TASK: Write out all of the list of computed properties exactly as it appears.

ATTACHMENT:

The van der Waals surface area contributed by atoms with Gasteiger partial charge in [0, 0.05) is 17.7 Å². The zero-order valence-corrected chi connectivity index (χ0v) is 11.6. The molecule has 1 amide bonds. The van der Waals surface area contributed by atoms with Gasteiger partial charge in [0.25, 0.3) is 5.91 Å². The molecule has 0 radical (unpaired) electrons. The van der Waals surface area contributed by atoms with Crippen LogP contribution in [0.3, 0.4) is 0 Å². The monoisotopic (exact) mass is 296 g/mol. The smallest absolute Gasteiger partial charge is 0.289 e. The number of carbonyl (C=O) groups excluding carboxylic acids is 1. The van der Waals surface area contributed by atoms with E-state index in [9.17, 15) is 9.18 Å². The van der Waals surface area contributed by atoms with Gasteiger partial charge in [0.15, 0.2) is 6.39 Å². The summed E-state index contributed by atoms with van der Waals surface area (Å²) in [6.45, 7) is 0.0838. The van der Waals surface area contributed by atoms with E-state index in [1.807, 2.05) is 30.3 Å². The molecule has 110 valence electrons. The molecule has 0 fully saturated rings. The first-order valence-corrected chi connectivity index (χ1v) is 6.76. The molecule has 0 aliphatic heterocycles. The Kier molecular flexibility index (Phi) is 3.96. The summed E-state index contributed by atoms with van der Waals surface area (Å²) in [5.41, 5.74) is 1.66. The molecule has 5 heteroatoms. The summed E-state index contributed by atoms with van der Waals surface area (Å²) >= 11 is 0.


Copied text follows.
The van der Waals surface area contributed by atoms with Gasteiger partial charge in [0, 0.05) is 17.7 Å². The zero-order valence-corrected chi connectivity index (χ0v) is 11.6. The molecule has 1 amide bonds. The van der Waals surface area contributed by atoms with Gasteiger partial charge in [0.25, 0.3) is 5.91 Å². The molecule has 0 radical (unpaired) electrons. The van der Waals surface area contributed by atoms with Crippen LogP contribution in [0.3, 0.4) is 0 Å². The monoisotopic (exact) mass is 296 g/mol. The smallest absolute Gasteiger partial charge is 0.289 e. The number of carbonyl (C=O) groups excluding carboxylic acids is 1. The van der Waals surface area contributed by atoms with E-state index in [9.17, 15) is 9.18 Å². The van der Waals surface area contributed by atoms with Gasteiger partial charge in [0.15, 0.2) is 6.39 Å². The summed E-state index contributed by atoms with van der Waals surface area (Å²) in [6.45, 7) is 0.0838. The van der Waals surface area contributed by atoms with E-state index in [1.807, 2.05) is 30.3 Å². The molecule has 110 valence electrons. The molecule has 0 fully saturated rings. The first-order valence-corrected chi connectivity index (χ1v) is 6.76. The molecule has 0 aliphatic heterocycles. The Kier molecular flexibility index (Phi) is 3.96. The summed E-state index contributed by atoms with van der Waals surface area (Å²) in [5.41, 5.74) is 1.66. The molecule has 5 heteroatoms. The summed E-state index contributed by atoms with van der Waals surface area (Å²) >= 11 is 0.